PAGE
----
A solid base Start with a warm, neutral wall colour and furniture pieces that have clean, classic lines. The more restrained you are at the outset, the more scope you’ll have to update your children’s rooms as they get older. Invest in quality items that will be in use decades from now.

Convertible cots are a smart choice Remove the side panels and you’re left with a bed that’s the right size for toddlers to scramble in and out of. Some products include bed-base extension panels, so they can be converted into junior beds for older kids – for example, the Stokke ‘Sleepi’ cot sold by Exquira and available from Bébé can be extended to 165cm in length, which is long enough for a child of seven or eight.

Babies will chew and lick just about anything, so look for furnishings that use non-toxic finishes. Or try the Noga teething rail attachments from Ikea: thick plastic strips that sit over the top edge of the cot for baby to nibble on safely.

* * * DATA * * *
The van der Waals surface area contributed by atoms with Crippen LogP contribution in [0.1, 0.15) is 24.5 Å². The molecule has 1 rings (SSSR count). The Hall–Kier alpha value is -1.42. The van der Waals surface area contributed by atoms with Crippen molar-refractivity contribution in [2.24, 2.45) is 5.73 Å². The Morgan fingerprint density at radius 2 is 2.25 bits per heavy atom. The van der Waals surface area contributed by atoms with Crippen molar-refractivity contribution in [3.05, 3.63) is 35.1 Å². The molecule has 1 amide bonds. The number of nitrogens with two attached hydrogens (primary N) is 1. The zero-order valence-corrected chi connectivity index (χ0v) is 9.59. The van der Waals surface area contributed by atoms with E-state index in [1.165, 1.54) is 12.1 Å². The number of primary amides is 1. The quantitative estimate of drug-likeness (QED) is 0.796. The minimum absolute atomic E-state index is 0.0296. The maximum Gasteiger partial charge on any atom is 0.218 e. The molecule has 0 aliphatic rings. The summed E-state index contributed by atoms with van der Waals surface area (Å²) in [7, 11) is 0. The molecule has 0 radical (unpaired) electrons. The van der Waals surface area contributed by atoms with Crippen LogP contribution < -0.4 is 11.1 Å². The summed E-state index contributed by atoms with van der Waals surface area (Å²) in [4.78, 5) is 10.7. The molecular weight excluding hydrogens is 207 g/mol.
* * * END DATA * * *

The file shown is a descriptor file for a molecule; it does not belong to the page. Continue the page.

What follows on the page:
Give your self somewhere comfortable to sit; after all, you’ll be spending a lot of time in your baby’s room in the early days.

Night lights are a must for mums on frequent call, but also provide a nice ambience for your baby. Try the ‘Oxo Candela Tooli’ set from Bébé.

Change tables minimise stress on your back and shoulders when you’re dealing with nappies. However, they’re a piece of furniture used for a relatively short time, so it’s wise not to buy anything too expensive or large. The Oeuf changing station, stocked by Metro Mum, is a clever choice. When in use, it simply sits across the top of the cot; when not needed, it can be stashed underneath.

Children inevitably end up with lots of large soft toys, most of which sit on a shelf collecting dust. Mandi Gunsberger from Babyology says, “Make a feature by arranging them on a shelf, or buy a tidy chain that can be hung from the ceiling.”